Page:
Her comment feels ambiguous. I want to go back to a time before we knew about her brain injury. Back to blissful ignorance. The gravity of Em’s condition feels more real now. The likelihood that she has cerebral palsy has gone from possible to almost certain, although it’s impossible to know the severity yet.
We leave the meeting in a daze and make our way back to the NICU. We don’t talk—both of our minds are racing with more questions than answers. Why is this happening to us? Is Em in pain? Will she be happy? Will she ever walk?
The nurse at the window buzzes us in and we wash our hands before walking to Em’s isolette. There’s a new nurse on shift. She seems less chipper and opinionated about sandwich spots, thankfully.
Allison and I stand on the side of Em’s isolette. I’m holding Allison’s hand while we both place our other hands on Em’s chest. I’m trying my best to savor this calm moment. If I ignore the feeding tube coming out of Em’s nose, she looks like a perfectly healthy baby. Only a week ago she was intubated and struggling to breathe. I stare at her sleeping, swaddled tightly in a blanket, her chest slowly rising and falling with each gentle breathe. Peaceful. She’s earned it after a tumultuous first two weeks of her life.
Rest baby girl. We have a long fight ahead of us.
“Is there any light at the end of the tunnel?”
When Em was born almost two and a half years ago we took an abrupt turn into this tunnel. This tunnel with no clear end in sight. We didn’t know we were in it at first. Not until that day at CPMC. That’s when I felt the darkness.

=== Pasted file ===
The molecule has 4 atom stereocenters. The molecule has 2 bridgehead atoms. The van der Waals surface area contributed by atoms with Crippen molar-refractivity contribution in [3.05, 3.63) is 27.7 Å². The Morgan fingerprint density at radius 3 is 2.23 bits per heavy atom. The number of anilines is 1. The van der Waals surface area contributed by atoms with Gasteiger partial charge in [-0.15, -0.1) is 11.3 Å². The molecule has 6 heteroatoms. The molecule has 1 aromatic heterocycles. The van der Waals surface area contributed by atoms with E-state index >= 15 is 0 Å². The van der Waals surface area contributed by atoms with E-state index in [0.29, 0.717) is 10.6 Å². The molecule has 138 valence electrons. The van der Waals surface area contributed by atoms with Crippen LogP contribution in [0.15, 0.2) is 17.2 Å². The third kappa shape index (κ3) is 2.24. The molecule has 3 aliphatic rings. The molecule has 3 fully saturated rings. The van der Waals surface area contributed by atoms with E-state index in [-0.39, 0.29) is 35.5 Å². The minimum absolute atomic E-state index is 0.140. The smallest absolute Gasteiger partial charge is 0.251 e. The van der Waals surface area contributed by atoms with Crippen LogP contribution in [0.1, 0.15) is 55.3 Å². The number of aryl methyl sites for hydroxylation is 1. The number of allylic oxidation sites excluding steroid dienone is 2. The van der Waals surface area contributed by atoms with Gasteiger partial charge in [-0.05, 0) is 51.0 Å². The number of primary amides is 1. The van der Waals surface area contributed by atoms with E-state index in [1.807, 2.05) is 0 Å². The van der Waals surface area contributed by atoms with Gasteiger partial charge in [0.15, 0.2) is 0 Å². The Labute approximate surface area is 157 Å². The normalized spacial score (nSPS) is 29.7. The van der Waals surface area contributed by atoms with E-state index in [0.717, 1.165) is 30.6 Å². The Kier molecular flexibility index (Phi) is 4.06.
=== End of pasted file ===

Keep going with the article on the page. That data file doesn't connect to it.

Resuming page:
When people ask me that question it always stops me in my tracks. It’s hard not to wince when I hear it. I don’t blame people for asking; it’s a natural question to ask when someone is dealing with medical issues. I’ve probably asked it myself in the past.
We knew Em likely had cerebral palsy back when she was in the hospital, but she didn’t get an official diagnosis until she was almost a year old. Cerebral palsy is a life-long muscle movement disorder that could arise when the brain is deprived of blood and oxygen for a period of time—in her case, at birth. Because Em is young, we don’t know how severe it will be for her in the long run.
In her current state, it’s harder to think of things she can do than all the things she can’t do. She still can’t roll over on her side, crawl, sit up, stand, walk, talk, hold her own head up, hold objects in her hands, or swallow anything that’s more than a small amount of her own saliva. Her muscles alternate between being way too tight and way too loose, rarely just right. Most parents have long since celebrated their kid’s first steps and words by her age and their kids are starting to run around the house.
I want nothing more than to be out of this tunnel. This tunnel we’ve been stuck in for years now. We don’t know how long this tunnel is. Will it ever end?
It’s exhausting and frustrating to care for her. Her body is constantly moving throughout the day. Someone has to monitor her at all times in case she gets into a contorted position. Our days tend to run together—filled with tube feedings, Zoom therapy sessions, giving her medications, and listening to the same songs on repeat. I can only imagine how exhausting and frustrating it is for her. But she can’t communicate any of that to us. She yells out when she’s upset. Though the yells are hard to interpret. Is it because her body is twisting and she’s in pain? Is her diaper wet? Did she not like the song that just came on? She’s very particular about her music.
I know most of parenting a young kid is guesswork. Parenting Em is on a whole different level.
I have to keep reminding myself that she’s still very young. It’s not like she would be reciting Shakespeare at this age, even without cerebral palsy (and not only because her Dad doesn’t quite “get” Shakespeare). Yet there are moments where I see her emotions shine through—her smile when someone she recognizes enters the room, her laugh during her favorite song, her frown during a sad song, and her half-smile when I make a silly face that’s not quite funny enough for her (I call it her “courtesy” smile). Those are the moments when I know there’s a little person in her non-cooperative body. A person with opinions and feelings and a personality.
That’s the pinpoint of light at the end of the tunnel.